A chat feature is the ideal option, if you are prepared to offer it. LiveChat makes it super easy to add a chat to your WordPress shop (and it integrates with many online shopping carts, such as Shopify, WooCommerce, Ecwid, and more).
If you can’t offer a live chat, a customer service phone number will do. Just make sure that shoppers know how to get in touch with you when they have a question.
7. Save the Cart
84% of online shoppers are comparison shoppers. That’s the convenience of the internet. They open a bunch of windows, find similar products, compare prices and terms, and then make a final selection.
This back and forth often means they’ll close out windows, log back on, and move around. A particularly discerning shopper may even do this for days before making a final decision.
This means it is crucial that shopping carts are saved, so that you can retarget users who’ve previously added something to the cart but haven’t checked out yet.
There are several options to accomplish this, depending on what shopping cart provider you use. Here are a few:
- Save & Share Cart for WooCommerce – allows anyone to save their carts and get a unique link to retrieve the cart later.
- Recover Abandoned Cart for WooCommerce – monitors carts that are abandoned and automatically sends email reminders (with a coupon code, for instance) with a link to return to the cart.
- Shopify Professional or Unlimited – allows you to monitor abandoned carts, and automatically or manually email customers with a permalink to their abandoned checkout
- Apps for Shopify Basic – a number of different apps for saving carts.
8. Show Security Badges
Today’s customers are savvy and understand that criminals have moved online. When they shop from an ecommerce shop–particularly one they’ve never dealt with before–they want to know that they can trust the business with their credit card information.
Including security badges and guarantees is proven to help instill confidence, and reduce cart abandonment.
However, not all trust badges have an equal effect. According to a survey by Baymard Institute, the badges consumers trusted the most were:
Here’s how to purchase the top four security badges and trust seals:
- Norton Secured – from $399 per year.
- McAfee Secure – free for up to 500 visitors per month, or $9 per month for unlimited users.
- Truste Certificate – starts at approx. $500 per year.
- Better Business Bureau Accreditation – starts at $51.92 per month for 1 employee (monthly fee calculator).
9. Offer a Variety of Payment Options
A study by comScore indicates that 56% of online shoppers want to see a variety of payment options at checkout.
The particular payment options your customers prefer will vary, so it’s important to know your buyer persona.
In general, including the basic cards–like Visa, Mastercard, American Express, etc.–and also PayPal is a safe bet.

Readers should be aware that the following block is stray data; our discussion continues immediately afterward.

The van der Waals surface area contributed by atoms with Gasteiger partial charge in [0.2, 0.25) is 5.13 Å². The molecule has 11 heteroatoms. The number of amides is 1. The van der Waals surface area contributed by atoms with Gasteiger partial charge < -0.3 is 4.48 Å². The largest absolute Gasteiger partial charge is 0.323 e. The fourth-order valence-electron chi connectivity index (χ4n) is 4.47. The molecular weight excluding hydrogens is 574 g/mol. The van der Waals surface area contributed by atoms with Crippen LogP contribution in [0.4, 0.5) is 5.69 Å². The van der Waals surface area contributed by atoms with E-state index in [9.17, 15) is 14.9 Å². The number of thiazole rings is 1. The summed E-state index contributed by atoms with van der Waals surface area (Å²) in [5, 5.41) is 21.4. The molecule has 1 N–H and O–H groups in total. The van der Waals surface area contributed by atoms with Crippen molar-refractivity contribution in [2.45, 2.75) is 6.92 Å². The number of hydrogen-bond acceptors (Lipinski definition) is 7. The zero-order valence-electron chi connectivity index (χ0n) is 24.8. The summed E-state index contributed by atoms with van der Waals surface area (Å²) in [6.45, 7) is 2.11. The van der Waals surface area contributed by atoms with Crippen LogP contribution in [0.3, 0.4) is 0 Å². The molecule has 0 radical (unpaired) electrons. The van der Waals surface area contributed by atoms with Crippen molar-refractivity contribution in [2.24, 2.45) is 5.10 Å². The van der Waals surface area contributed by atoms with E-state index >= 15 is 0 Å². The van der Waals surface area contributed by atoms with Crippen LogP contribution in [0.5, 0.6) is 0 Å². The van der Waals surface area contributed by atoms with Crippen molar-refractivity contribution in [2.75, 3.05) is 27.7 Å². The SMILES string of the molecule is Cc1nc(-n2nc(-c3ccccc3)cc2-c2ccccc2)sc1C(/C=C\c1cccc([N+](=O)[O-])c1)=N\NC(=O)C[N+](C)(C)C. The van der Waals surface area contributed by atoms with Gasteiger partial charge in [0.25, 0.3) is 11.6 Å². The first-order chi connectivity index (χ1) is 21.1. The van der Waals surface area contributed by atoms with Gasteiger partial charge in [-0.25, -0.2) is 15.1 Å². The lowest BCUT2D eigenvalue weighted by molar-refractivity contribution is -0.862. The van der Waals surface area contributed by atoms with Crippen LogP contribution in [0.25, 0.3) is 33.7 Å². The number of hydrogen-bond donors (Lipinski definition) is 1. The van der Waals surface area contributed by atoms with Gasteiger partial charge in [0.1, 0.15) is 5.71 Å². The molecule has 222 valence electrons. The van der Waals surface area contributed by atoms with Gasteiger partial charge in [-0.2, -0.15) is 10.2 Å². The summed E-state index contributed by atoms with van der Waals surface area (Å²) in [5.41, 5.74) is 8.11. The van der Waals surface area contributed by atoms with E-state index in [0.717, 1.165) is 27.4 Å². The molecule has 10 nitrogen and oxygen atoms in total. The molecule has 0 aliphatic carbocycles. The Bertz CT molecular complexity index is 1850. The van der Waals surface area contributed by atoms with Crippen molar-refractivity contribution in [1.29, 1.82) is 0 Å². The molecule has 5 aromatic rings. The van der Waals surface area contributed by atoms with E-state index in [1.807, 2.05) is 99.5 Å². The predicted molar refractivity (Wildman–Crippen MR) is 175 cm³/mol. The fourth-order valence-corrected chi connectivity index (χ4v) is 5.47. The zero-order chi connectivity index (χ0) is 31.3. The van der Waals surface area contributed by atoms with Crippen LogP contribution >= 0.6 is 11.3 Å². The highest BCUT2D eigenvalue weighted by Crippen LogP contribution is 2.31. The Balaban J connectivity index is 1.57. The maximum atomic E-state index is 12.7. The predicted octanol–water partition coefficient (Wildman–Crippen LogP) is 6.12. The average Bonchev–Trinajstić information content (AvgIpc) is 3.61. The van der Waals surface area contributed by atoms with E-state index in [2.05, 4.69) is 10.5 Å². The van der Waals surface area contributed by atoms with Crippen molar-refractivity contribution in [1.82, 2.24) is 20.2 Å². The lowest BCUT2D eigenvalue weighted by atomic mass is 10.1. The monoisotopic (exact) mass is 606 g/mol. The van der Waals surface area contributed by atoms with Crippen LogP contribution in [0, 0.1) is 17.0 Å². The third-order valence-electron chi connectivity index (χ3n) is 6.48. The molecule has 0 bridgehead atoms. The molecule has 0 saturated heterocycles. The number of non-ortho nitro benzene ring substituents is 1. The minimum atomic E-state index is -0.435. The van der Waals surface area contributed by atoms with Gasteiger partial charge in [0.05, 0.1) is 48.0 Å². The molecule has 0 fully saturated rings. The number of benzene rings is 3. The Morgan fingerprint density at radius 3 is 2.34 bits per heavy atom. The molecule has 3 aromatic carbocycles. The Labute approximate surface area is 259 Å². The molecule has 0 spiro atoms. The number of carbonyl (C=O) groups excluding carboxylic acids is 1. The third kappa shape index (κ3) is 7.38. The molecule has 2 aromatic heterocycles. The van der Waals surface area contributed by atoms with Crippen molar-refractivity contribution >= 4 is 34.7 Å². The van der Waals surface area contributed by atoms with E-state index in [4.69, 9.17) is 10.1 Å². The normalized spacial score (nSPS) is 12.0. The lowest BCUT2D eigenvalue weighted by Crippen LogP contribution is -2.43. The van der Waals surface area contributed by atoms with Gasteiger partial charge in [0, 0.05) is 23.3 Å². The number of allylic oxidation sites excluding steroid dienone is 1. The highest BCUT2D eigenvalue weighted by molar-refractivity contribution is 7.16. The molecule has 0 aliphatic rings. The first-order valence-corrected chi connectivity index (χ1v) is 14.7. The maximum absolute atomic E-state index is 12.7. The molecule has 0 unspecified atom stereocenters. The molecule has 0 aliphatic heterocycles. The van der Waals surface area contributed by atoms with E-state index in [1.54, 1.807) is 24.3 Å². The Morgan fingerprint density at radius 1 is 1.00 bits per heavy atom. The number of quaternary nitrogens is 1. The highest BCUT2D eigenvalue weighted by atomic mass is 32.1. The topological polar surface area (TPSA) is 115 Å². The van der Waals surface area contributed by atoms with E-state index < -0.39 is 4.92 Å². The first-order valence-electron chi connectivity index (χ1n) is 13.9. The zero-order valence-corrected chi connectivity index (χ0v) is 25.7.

MindMeister allows users to pay with American Express, Visa, Mastercard, Discover Card, PayPal, Diners Club, and JCB:
10. Use Scarcity
Sometimes shoppers just need a little extra motivation in order to complete their purchase. Scarcity creates the urgency that they need to buy now.
One strategy is to display how many units of the product remain. For example, telling the customer that there are only three remaining dresses in the size and style they want can drive them to purchase based on the fear of missing out.
Another way to use scarcity is by adding a countdown clock. This works when you’re running flash sales and special deals. When customers see that they only have a few hours to get the deal, they’re less likely to waste time shopping around.
Zulily does an amazing job using both forms of scarcity. On the product page, they show a countdown to when the deal will end (“Ends in 2 days 8 hours”), and they prominently display which sizes/styles are already sold out.
They even show how many people are currently viewing the item (“66 viewing”), and how many items were sold recently (“10 just sold”)– a brilliant mix of both scarcity and social proof!
11. Offer Free Shipping
While only a few dollars in many situations, the cost of shipping is enough to win or lose a sale.
A Forrester study shows that 44 percent of online shoppers who abandon their carts do so because of shipping and handling costs.
KISSmetrics sums up the statistics on shopping cart abandonment as follows:
Because shipping costs are the #1 reason that shoppers abandon their carts, the best thing to do is to offer free shipping. Free shipping is a major selling point, and an incentive for customers to shop with you versus your competitors, so make sure you take full advantage of this fact.
Zappos makes it loud and clear that they offer free shipping with the words, “Ships Free!” in big, bold letters right beneath the price for each product:
This way, shoppers are less likely to look around for a better deal, and are more likely to follow through with their purchase on Zappos, even before they add the item to their cart.
We hope this post has given you some more ideas for reducing shopping cart abandonment on your website. If you enjoyed this article, you may also want to check out 9 Customer Testimonial Examples That You Can Use on Your Website.
Which of these strategies are you going to try? Are there any other strategies you have found effective for reducing shopping cart abandonment? Let us know in the comments!